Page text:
Lincoln Center Celebrates Paul Milstein Pool and TerraceMay 12th, 2011
On May 12, 2011, the family, friends and colleagues of the late Paul Milstein joined Lincoln Center for the Performing Arts Chair Katherine Farley, President Reynold Levy, and Howard Milstein to formally dedicate the Paul Milstein Pool and Terrace. Milstein’s widow, Irma, children Howard, Edward, Roslyn, Barbara, and their spouses were the honored guests.
Named in recognition of one of New York City’s great business and philanthropic leaders, this graceful feature is a celebration of Milstein’s lifelong generosity and commitment to building New York City and improving the lives of its residents.
Reynold Levy said, “The recent transformation of Lincoln Center would not have been possible without the support of Paul Milstein and his family. Their willingness to allow the removal of the 65th Street plaza and bridge that bore Paul’s name paved the way for the balance of our redevelopment program.”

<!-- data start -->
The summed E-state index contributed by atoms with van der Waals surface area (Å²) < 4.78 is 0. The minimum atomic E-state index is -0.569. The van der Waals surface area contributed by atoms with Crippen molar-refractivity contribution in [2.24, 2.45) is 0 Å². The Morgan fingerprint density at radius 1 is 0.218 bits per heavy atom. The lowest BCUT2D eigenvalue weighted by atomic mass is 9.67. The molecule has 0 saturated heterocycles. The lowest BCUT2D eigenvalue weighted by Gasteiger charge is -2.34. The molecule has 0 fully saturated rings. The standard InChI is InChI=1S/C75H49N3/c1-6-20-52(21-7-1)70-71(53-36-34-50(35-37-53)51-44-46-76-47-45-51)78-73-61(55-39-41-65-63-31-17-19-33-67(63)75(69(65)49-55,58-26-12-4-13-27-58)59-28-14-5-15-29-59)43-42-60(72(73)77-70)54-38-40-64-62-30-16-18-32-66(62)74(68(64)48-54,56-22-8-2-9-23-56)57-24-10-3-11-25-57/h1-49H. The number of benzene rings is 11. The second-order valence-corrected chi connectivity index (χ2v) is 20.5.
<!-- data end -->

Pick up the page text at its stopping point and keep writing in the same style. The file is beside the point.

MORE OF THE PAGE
“This is the kind of decision that can only be made by a civic-minded business leader and philanthropist,” remarked Katherine Farley. “Lincoln Center is honored to include Paul Milstein Pool and Terrace among the welcome amenities that greet visitors to our arts campus. It is a contemplative landscape feature that makes wonderful use of architecture and its urban real estate. This is something I believe Paul would have appreciated.”
The Paul Milstein Pool and Terrace is made of a black Cambrian granite plinth, tilting within the Twiga granite frame of the surrounding plaza. A shallow pool of water reflects the surrounding architecture, Henry Moore’s Reclining Figure and London Plane trees located nearby. Together, these elements provide a welcome oasis on Lincoln Center’s 16-acre campus. The Pool and Terrace was restored as part of the recent renovation of Lincoln Center.
Paul Milstein was an early advocate of the Lincoln Center neighborhood. At a time when it was still seen as the dilapidated site of West Side Story, his pioneering vision led Milstein to build three of the first luxury apartment buildings in the immediate area. His business acumen and support of cultural institutions throughout New York City are part of an impressive and enduring legacy.